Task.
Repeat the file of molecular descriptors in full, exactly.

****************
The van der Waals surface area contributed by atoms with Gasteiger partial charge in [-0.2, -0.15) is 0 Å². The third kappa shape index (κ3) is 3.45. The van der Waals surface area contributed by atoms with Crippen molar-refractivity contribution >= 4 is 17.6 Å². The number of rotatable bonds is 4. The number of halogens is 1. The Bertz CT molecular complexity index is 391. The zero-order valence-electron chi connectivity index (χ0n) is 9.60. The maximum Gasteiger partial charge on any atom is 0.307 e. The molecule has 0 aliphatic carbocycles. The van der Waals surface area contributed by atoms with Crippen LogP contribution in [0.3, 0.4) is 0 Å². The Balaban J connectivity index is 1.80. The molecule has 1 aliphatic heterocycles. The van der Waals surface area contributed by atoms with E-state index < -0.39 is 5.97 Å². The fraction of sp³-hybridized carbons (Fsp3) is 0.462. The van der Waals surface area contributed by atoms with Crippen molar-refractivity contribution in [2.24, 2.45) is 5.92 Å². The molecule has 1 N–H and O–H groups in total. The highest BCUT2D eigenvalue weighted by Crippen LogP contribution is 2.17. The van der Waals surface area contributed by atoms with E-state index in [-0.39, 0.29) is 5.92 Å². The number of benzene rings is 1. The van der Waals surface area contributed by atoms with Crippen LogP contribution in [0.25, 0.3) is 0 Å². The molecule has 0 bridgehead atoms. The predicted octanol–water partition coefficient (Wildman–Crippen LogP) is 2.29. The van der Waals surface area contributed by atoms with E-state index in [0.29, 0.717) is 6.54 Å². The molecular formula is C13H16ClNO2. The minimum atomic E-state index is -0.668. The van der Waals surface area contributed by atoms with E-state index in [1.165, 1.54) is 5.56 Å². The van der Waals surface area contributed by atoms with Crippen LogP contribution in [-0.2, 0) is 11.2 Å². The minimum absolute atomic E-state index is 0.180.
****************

The van der Waals surface area contributed by atoms with Gasteiger partial charge in [-0.2, -0.15) is 0 Å². The third kappa shape index (κ3) is 3.45. The van der Waals surface area contributed by atoms with Crippen molar-refractivity contribution >= 4 is 17.6 Å². The number of rotatable bonds is 4. The number of halogens is 1. The Bertz CT molecular complexity index is 391. The zero-order valence-electron chi connectivity index (χ0n) is 9.60. The maximum Gasteiger partial charge on any atom is 0.307 e. The molecule has 0 aliphatic carbocycles. The van der Waals surface area contributed by atoms with Crippen LogP contribution in [0.3, 0.4) is 0 Å². The Balaban J connectivity index is 1.80. The molecule has 1 aliphatic heterocycles. The van der Waals surface area contributed by atoms with E-state index < -0.39 is 5.97 Å². The fraction of sp³-hybridized carbons (Fsp3) is 0.462. The van der Waals surface area contributed by atoms with Crippen molar-refractivity contribution in [2.24, 2.45) is 5.92 Å². The molecule has 1 N–H and O–H groups in total. The highest BCUT2D eigenvalue weighted by Crippen LogP contribution is 2.17. The van der Waals surface area contributed by atoms with E-state index in [-0.39, 0.29) is 5.92 Å². The number of benzene rings is 1. The van der Waals surface area contributed by atoms with Crippen LogP contribution in [0.25, 0.3) is 0 Å². The molecule has 0 bridgehead atoms. The predicted octanol–water partition coefficient (Wildman–Crippen LogP) is 2.29. The van der Waals surface area contributed by atoms with E-state index in [0.29, 0.717) is 6.54 Å². The molecular formula is C13H16ClNO2. The minimum atomic E-state index is -0.668. The van der Waals surface area contributed by atoms with E-state index in [1.165, 1.54) is 5.56 Å². The van der Waals surface area contributed by atoms with Crippen LogP contribution in [-0.2, 0) is 11.2 Å². The minimum absolute atomic E-state index is 0.180.